After New Year’s Eve we tend to put sparkling wines on the back burner, but thanks to over 200 years of clever marketing by Champagne, bubbly is our "go to" celebratory wine. Perhaps Champers is not our first choice for Super Bowl Sunday (though it could be) we still have Valentine’s Day and spring weddings to consider, so finding a new form of sparkling wine is always useful. Here is where Crémant de Bourgogne comes into play.
Bourgogne is French for Burgundy, the region of origin for this wine. Burgundy is only a few kilometers from the Champagne region, so the soil conditions and climate are very similar, yet Crémants tend to be half the price of comparable Champagnes. The term “Crémant” is used in Burgundy, Alsace and the Loire to distinguish their sparkling wines from Champagne, though they are made in the same méthode champenoise. Crémants tend to have a softer, “creamier” texture on the palate, hence the name “Crémant.” Though vinified in the same way as Champagne, Crémants tend to have less pressure after their fermentation, and therefore fewer bubbles and less of the fizzy mouth-feel. Now the term is used for most non-Champagne French sparklers, made méthode champenoise from seven regional appellations.
Veuve Ambal, now available locally at ABC Fine Wines and Spirits, produces Crémants de Bourgogne, which are very reasonably priced. The base level is the non-vintage Crémant de Bourgogne, which is a blend of Chardonnay, Pinot Noir, Aligoté and Gamay. The first two grapes are commonly used in Champagne while the latter two are used more in still Burgundy and Beaujolais. This atypical blend gives the wine some floral notes on the nose, as well as hints of tart, green apples and a soft richness on the palate with just a hint of chalky limestone on the finish. Though still a Brut, this version seems a hint sweeter due to the different grapes used in the blend, and at $15 it’s half the price of beginner Champagnes. Being the softest of the three I would pair this one with light apps or a fruity dessert, like a trifle or a cobbler.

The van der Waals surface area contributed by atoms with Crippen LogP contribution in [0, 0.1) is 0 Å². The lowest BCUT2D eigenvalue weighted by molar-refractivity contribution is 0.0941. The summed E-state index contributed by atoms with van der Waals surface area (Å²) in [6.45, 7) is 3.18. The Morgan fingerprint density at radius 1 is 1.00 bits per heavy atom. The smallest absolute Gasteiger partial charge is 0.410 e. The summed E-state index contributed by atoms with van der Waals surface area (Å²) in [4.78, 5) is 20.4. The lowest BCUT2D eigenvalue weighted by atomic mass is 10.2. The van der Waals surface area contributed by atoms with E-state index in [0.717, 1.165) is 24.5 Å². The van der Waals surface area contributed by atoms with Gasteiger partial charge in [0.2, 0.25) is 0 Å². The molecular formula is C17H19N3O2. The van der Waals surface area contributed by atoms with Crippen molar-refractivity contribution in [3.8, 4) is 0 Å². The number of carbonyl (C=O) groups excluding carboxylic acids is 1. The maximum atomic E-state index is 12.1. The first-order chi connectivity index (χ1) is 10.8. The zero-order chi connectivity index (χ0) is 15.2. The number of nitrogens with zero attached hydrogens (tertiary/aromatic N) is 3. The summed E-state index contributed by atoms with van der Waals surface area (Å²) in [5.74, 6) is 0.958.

All of the Veuve Ambal bubblies are bottle-fermented like Champagne, and they produce two other levels that only use Chardonnay and Pinot Noir, and therefore have more of the classic flavors of Champagne. The Brut 2010 has more yeast and biscuit on the nose with a hint if almonds, but it is crisp and clean on the palate with a long finish. Getting any vintage bubbly for under $20 is a noticeable feat and this producer delivers. Here I might pair some creamy French cheese like Brie or Camembert with a nice crusty baguette.
Their reserve, the Cuvée Marie Ambal, at $23 per bottle, reminds me of Veuve Clicquot, which is more than double the price. Aged for three years before release, I get more of the complex yeast or brioche notes on the nose, with hints of pink grapefruit and citrus blossoms on the first whiff. It finishes with all the brisk tartness and rich complexity I’d expect from the best Champagne producers. Since this is the richest of the three we can pair heavier foods like prosciutto-wrapped asparagus (a vegetable that is always tricky to pair) or smoked almond stuffed dates. I might even pair with a course of the meal, like smoked oysters or grilled scallops.
These three bubblies are food-friendly and affordable options that can make any day the perfect day to celebrate, so give these and other Crémants a try. If you can’t make it to your local ABC Fine Wines and Spirits, in Gainesville, you can try The Wine and Cheese Gallery and no doubt find a comparable Crémant. There is more to bubbly than just Champagne. Cheers!